When a soldier kills "something that is human" in line with the rules of engagement, it isn't; when a police officer kills "something that is human" in the line of duty, it isn't; when someone kills "something that is human" in self-defense, it isn't. For that matter, women expel ova every month when they menstruate, and ova are "something that is human" as well, and that isn't murder either.

A human being can be defined many ways... the only relevant one to the abortion issue however, is the legal one. The human status of the fetus has been addressed in Roe - that is it's human status wasn't relevant since even persons born do not have the "right to life" at the expense of somene else.



posted on Sep, 21 2010 @ 10:28 AM
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Originally posted by JR MacBeth
reply to post by igor_ats
 


The notion that personhood was denied to blacks is a pro-life lie that people who do not know history might believe.
This is a bigger issue than the mere present legalities. . .

Whether you want to use some legal term (no doubt "personhood" qualifies, else you would have chosen another), the fact is, there was a whole lot of debate in the decades that led up to the Civil War, and it had rather little to do with whether slaves were "citizens". That's absurd. Yes, the Abolitionists had gone that far in their thinking, but that was still a rather radical idea, as Dred Scott helped to clarify. If there was one thing people agreed upon by the time of the Lincoln-Douglas debates, very few thought they should be "citizens". Lincoln is famously quoted as emphatically being not just against equality, not merely for "apartheid", but he could have been called a full-blown "deportationist". Why? Because most were still trying to figure out how human blacks were!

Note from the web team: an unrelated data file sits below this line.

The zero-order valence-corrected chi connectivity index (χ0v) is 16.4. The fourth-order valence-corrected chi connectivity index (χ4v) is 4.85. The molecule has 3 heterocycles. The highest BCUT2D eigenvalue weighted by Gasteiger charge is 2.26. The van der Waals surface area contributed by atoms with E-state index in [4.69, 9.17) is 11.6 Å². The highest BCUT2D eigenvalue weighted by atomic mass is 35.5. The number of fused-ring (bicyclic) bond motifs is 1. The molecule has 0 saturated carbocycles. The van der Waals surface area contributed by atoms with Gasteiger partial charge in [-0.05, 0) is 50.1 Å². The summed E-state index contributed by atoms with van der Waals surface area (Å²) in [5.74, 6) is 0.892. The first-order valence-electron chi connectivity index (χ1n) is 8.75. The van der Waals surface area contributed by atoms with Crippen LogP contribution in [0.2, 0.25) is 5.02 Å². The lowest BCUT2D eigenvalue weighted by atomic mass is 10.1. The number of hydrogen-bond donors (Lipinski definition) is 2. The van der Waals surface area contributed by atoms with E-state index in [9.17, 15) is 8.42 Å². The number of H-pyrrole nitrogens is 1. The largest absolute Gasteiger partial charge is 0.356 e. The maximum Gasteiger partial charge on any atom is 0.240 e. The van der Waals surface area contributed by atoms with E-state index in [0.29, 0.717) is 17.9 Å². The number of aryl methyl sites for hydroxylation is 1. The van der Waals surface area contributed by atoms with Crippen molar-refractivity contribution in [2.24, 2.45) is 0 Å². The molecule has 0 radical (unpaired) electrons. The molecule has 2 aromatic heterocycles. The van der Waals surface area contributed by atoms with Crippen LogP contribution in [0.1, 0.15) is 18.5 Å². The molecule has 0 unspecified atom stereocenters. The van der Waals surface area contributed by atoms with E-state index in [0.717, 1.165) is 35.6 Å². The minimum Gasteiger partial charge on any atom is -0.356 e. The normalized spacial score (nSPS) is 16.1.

I would posit that the legal issue is the bigger issue of the debate. If the aim is to criminilize abortion we need a legal reason to do so.

At one time, the majority felt that black people were not human, or were less human than the rest of the human species. This presupposition was found to be lacking in sufficient power to prevent the corrective effect of the constitutional rights accorded each individual in this nation. . . it is to the Constitution we turn - not majority morality or popular opinion.

Slavery is very much a legal issue as much as abortion is a legal issue. What replaced the law on slavery? The law. In place of an executive order.

A (say) Catholic may wish to outlaw abortion because they consider it immoral and that zygotes, embryos and fetuses are people under the law. . . but they also would consider speaking the name of their lord in vain and worshipping any other before him as immoral too, and those actions are specifically protected rights of every US citizen, and cannot be made illegal.

As I said before:

"
Slaves wanted to separate themselves from entities which directly made use of their bodies, and they wanted to stop this infringement on their liberty.

The Emancipation Proclamation and the 13th Amendment made this legally possible.

Unwillingly pregnant women want to separate themselves from entities which directly make use of their bodies, and stop this infringement on their liberty and bodily integrity. Roe vs. Wade and its progeny made this legally possible.

Ask yourself - did a slaveowner want to become separated from his property?

"